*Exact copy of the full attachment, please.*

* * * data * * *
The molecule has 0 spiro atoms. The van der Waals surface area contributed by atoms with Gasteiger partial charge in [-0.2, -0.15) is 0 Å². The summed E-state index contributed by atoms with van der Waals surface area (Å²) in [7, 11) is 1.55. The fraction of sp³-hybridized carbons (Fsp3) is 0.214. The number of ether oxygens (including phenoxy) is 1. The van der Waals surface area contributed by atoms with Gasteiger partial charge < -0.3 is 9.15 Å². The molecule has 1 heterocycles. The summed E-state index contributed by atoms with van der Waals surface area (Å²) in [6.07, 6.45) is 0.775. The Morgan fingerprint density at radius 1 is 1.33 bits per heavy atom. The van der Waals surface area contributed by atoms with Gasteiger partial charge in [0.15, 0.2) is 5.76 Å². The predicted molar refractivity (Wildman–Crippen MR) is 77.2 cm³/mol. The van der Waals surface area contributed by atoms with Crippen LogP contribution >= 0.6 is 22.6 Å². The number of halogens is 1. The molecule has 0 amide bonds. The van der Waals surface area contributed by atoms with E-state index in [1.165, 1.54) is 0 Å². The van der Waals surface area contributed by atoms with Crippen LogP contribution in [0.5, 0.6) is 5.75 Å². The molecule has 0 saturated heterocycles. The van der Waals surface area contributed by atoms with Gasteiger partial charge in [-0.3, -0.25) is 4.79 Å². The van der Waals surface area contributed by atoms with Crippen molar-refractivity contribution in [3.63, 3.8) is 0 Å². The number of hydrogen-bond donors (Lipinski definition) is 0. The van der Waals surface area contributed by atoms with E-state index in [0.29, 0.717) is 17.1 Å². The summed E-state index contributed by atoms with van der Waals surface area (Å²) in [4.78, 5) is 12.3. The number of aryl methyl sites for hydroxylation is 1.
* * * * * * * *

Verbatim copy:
The molecule has 0 spiro atoms. The van der Waals surface area contributed by atoms with Gasteiger partial charge in [-0.2, -0.15) is 0 Å². The summed E-state index contributed by atoms with van der Waals surface area (Å²) in [7, 11) is 1.55. The fraction of sp³-hybridized carbons (Fsp3) is 0.214. The number of ether oxygens (including phenoxy) is 1. The van der Waals surface area contributed by atoms with Gasteiger partial charge < -0.3 is 9.15 Å². The molecule has 1 heterocycles. The summed E-state index contributed by atoms with van der Waals surface area (Å²) in [6.07, 6.45) is 0.775. The Morgan fingerprint density at radius 1 is 1.33 bits per heavy atom. The van der Waals surface area contributed by atoms with Gasteiger partial charge in [0.15, 0.2) is 5.76 Å². The predicted molar refractivity (Wildman–Crippen MR) is 77.2 cm³/mol. The van der Waals surface area contributed by atoms with Crippen LogP contribution >= 0.6 is 22.6 Å². The number of halogens is 1. The molecule has 0 amide bonds. The van der Waals surface area contributed by atoms with E-state index in [1.165, 1.54) is 0 Å². The van der Waals surface area contributed by atoms with Crippen LogP contribution in [0.5, 0.6) is 5.75 Å². The molecule has 0 saturated heterocycles. The van der Waals surface area contributed by atoms with Gasteiger partial charge in [-0.3, -0.25) is 4.79 Å². The van der Waals surface area contributed by atoms with Crippen molar-refractivity contribution in [3.63, 3.8) is 0 Å². The number of hydrogen-bond donors (Lipinski definition) is 0. The van der Waals surface area contributed by atoms with E-state index in [0.29, 0.717) is 17.1 Å². The summed E-state index contributed by atoms with van der Waals surface area (Å²) in [4.78, 5) is 12.3. The number of aryl methyl sites for hydroxylation is 1.